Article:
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Roger Hankins Retires from Cantor Art Gallery

In 18 years as the Gallery's director, Hankins and colleagues brought big ideas to campus
January 9th, 2020 by 

Roger Hankins stands with un-hung artwork in the Cantor Art Gallery
Roger Hankins in the Cantor Art Gallery. Photo by Avanell Brock

After 18 years and nearly 100 exhibitions, Roger Hankins retired as director of the Iris and B. Gerald Cantor Art Gallery in September 2019. His 2001 arrival in Worcester followed a two-decade career as head of gallery at the University of California.

Hankins is quick to credit Paula Rosenblum, Cantor’s assistant director for communications and operations; professional art installers Tim Johnson and Frank Graham; and Holy Cross faculty, staff and students when reflecting on his work at the College. In 2017, he received the 36th annual ArtsWorcester Award, presented to an individual who has made extraordinary contributions to arts and culture in Worcester.

How would you characterize your tenure at Holy Cross?

I’d say it was a willingness to bring, for the benefit of the students and faculty as well as the community of Worcester, a rigorous, ongoing program of exceptional art presentations. The exhibitions I tried to present, no matter the theme, culture or historical period, were about creativity, excellence and the human condition. I also enjoyed working and collaborating with so many talented faculty, staff and students to see their ideas come into being through those many exhibitions.

There was a certain kind of magic we — the gallery staff and I — were able to pull off in order to present the broad range of challenging exhibitions we set out to do.

Most the work we accomplished was very much behind the scenes. I would work for months, and sometimes for a year or more, planning how to borrow, prepare, transport and bring artworks to Holy Cross, and then how to get these objects physically into O’Kane Hall and the gallery.

Pre-planning was one thing, bringing crates from art shippers’ trucks into O’Kane was another. My job, and that of Tim Johnson and Frank Graham, both professional art installers, was to safely move crates and objects into the gallery, no matter how large or heavy. Of course, the reverse is true as well — everything that went up had to come down. We did that flawlessly for 18 years, which was an accomplishment.

What exhibits are you most proud of from your tenure?

It’s hard to distinguish what show I would be most proud of; there were many! I’d say the top would be: “Big Idea: The Maquettes of Robert Arneson” (2003); “Terri Priest Interactions: Paintings and Works on Paper” (2005); “Create, Part I and II” (2012); “Katrina Then and Now: Artists as Witness” (2015); “Woven Power: Ritual Textiles of Sarawak and West Kalimantan” (2016); “Robert Beauchamp: Four Decades of Work on Paper” (2018) and “Rodin: Truth, Form, Life” (2019).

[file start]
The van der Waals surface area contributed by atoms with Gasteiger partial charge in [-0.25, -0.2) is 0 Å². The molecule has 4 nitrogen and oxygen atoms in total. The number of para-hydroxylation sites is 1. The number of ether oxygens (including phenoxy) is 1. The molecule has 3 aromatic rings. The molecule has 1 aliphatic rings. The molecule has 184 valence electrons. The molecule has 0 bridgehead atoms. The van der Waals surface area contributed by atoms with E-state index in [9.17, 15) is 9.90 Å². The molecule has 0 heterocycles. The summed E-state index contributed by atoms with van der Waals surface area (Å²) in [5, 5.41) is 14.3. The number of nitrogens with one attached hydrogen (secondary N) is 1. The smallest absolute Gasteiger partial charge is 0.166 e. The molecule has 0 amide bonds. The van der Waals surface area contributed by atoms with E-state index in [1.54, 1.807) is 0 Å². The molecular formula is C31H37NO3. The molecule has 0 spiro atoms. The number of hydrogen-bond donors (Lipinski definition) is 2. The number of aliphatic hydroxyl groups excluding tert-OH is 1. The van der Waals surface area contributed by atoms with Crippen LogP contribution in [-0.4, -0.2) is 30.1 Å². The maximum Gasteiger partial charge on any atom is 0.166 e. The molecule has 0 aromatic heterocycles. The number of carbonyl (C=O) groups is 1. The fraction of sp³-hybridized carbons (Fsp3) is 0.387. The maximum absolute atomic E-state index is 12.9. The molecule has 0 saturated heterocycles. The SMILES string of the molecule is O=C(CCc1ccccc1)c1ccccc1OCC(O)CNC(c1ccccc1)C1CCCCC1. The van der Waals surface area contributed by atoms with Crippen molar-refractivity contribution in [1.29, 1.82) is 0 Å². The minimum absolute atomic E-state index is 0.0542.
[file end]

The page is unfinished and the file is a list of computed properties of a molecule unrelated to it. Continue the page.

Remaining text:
Roger Hankins stands with two bronze sculpted heads in a photo from 2001

Roger Hankins in 2001.

My last exhibit I organized for the gallery was for Holy Cross Professor Todd Lewis and Harvard Professor Jinah Kim, curators of “Dharma and Punya: Buddhist Ritual Art of Nepal.” This exhibit seemed at times to be an impossible venture, but in the end it was an extraordinary exhibition that I hope everyone involved was proud of. Without Paula Rosenblum working alongside me, these exhibits wouldn’t have worked as well.

The senior exhibitions — and I don’t say this lightly — were some of the more interesting and more unpredictable shows that we worked on. Every year, a different group of students were graduating, and there were always lots of challenges, but the energy, the caliber of the work and the professionalism that the art department and their students brought to the Cantor was really the icing on the cake each year.

What surprised you over your career?

I came from a much larger institution, where most everybody was pretty siloed into the particular department or college they belonged to. At Holy Cross, there has been a willingness to cross whatever lines you could cross, to do something creative and for the students. That was an incredibly refreshing experience for me. I found it surprising how many great ideas kept coming from faculty members from a range of disciplines to undertake developing exhibition content with us. I think we took on ideas and projects that surpassed what a smaller college art gallery could present.

What’s next for you?

I’m returning to my own practice of art — sculpting. I have been slowly building up steam to re-emerge into what I have wanted to do for a number of years. I have an 1800s house with a reasonably good-sized, and almost completely weather-proofed, barn that was built in 1900. I am doing a lot of little construction projects to winterize that space. I’m looking forward to spending a lot more quality time with my family and spending many days working on my own art projects, not to mention enjoying seeing exhibitions at the Cantor Art Gallery, Yale, Boston and New York.

Related Information

 

Written by Jane Carlton for the Winter 2020 issue of Holy Cross Magazine.

About Holy Cross Magazine
Holy Cross Magazine (HCM) is the quarterly alumni publication of the College of the Holy Cross. The award-winning publication is mailed to alumni and friends of the College and includes intriguing profiles, make-you-think features, alumni news, exclusive photos and more. Visit magazine.holycross.edu/about to contact HCM, submit alumni class notes, milestones, or letters to the editor.

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